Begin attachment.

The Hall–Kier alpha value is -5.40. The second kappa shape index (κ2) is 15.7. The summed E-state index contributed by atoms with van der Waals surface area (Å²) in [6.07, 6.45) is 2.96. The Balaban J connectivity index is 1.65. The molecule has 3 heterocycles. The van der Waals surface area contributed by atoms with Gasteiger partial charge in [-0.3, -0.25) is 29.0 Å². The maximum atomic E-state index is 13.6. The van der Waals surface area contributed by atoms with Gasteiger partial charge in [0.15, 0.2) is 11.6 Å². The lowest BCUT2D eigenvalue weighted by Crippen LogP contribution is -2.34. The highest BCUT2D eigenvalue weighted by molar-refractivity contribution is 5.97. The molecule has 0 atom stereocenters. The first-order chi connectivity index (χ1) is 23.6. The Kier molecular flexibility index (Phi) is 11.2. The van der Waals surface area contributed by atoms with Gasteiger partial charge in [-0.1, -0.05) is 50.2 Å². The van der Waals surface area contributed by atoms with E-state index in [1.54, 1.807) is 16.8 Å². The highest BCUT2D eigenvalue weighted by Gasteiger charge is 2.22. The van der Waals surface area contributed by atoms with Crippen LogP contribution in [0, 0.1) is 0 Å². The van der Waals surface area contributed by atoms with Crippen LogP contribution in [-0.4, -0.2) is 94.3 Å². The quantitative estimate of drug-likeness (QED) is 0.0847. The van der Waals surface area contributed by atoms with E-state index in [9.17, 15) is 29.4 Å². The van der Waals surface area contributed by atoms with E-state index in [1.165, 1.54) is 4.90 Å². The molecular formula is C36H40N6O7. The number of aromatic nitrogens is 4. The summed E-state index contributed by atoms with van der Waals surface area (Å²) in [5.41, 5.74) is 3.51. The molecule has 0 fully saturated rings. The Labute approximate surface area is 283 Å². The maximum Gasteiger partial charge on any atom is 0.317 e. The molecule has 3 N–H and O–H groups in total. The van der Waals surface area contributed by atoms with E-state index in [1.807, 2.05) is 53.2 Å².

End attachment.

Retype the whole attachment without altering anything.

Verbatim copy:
The Hall–Kier alpha value is -5.40. The second kappa shape index (κ2) is 15.7. The summed E-state index contributed by atoms with van der Waals surface area (Å²) in [6.07, 6.45) is 2.96. The Balaban J connectivity index is 1.65. The molecule has 3 heterocycles. The van der Waals surface area contributed by atoms with Gasteiger partial charge in [-0.3, -0.25) is 29.0 Å². The maximum atomic E-state index is 13.6. The van der Waals surface area contributed by atoms with Gasteiger partial charge in [0.15, 0.2) is 11.6 Å². The lowest BCUT2D eigenvalue weighted by Crippen LogP contribution is -2.34. The highest BCUT2D eigenvalue weighted by molar-refractivity contribution is 5.97. The molecule has 0 atom stereocenters. The first-order chi connectivity index (χ1) is 23.6. The Kier molecular flexibility index (Phi) is 11.2. The van der Waals surface area contributed by atoms with Gasteiger partial charge in [-0.1, -0.05) is 50.2 Å². The van der Waals surface area contributed by atoms with E-state index in [1.54, 1.807) is 16.8 Å². The highest BCUT2D eigenvalue weighted by Gasteiger charge is 2.22. The van der Waals surface area contributed by atoms with Crippen LogP contribution in [0, 0.1) is 0 Å². The van der Waals surface area contributed by atoms with Crippen LogP contribution in [-0.4, -0.2) is 94.3 Å². The quantitative estimate of drug-likeness (QED) is 0.0847. The van der Waals surface area contributed by atoms with E-state index in [9.17, 15) is 29.4 Å². The van der Waals surface area contributed by atoms with E-state index in [1.165, 1.54) is 4.90 Å². The molecular formula is C36H40N6O7. The number of aromatic nitrogens is 4. The summed E-state index contributed by atoms with van der Waals surface area (Å²) in [5.41, 5.74) is 3.51. The molecule has 0 fully saturated rings. The Labute approximate surface area is 283 Å². The maximum Gasteiger partial charge on any atom is 0.317 e. The molecule has 3 N–H and O–H groups in total. The van der Waals surface area contributed by atoms with E-state index in [1.807, 2.05) is 53.2 Å².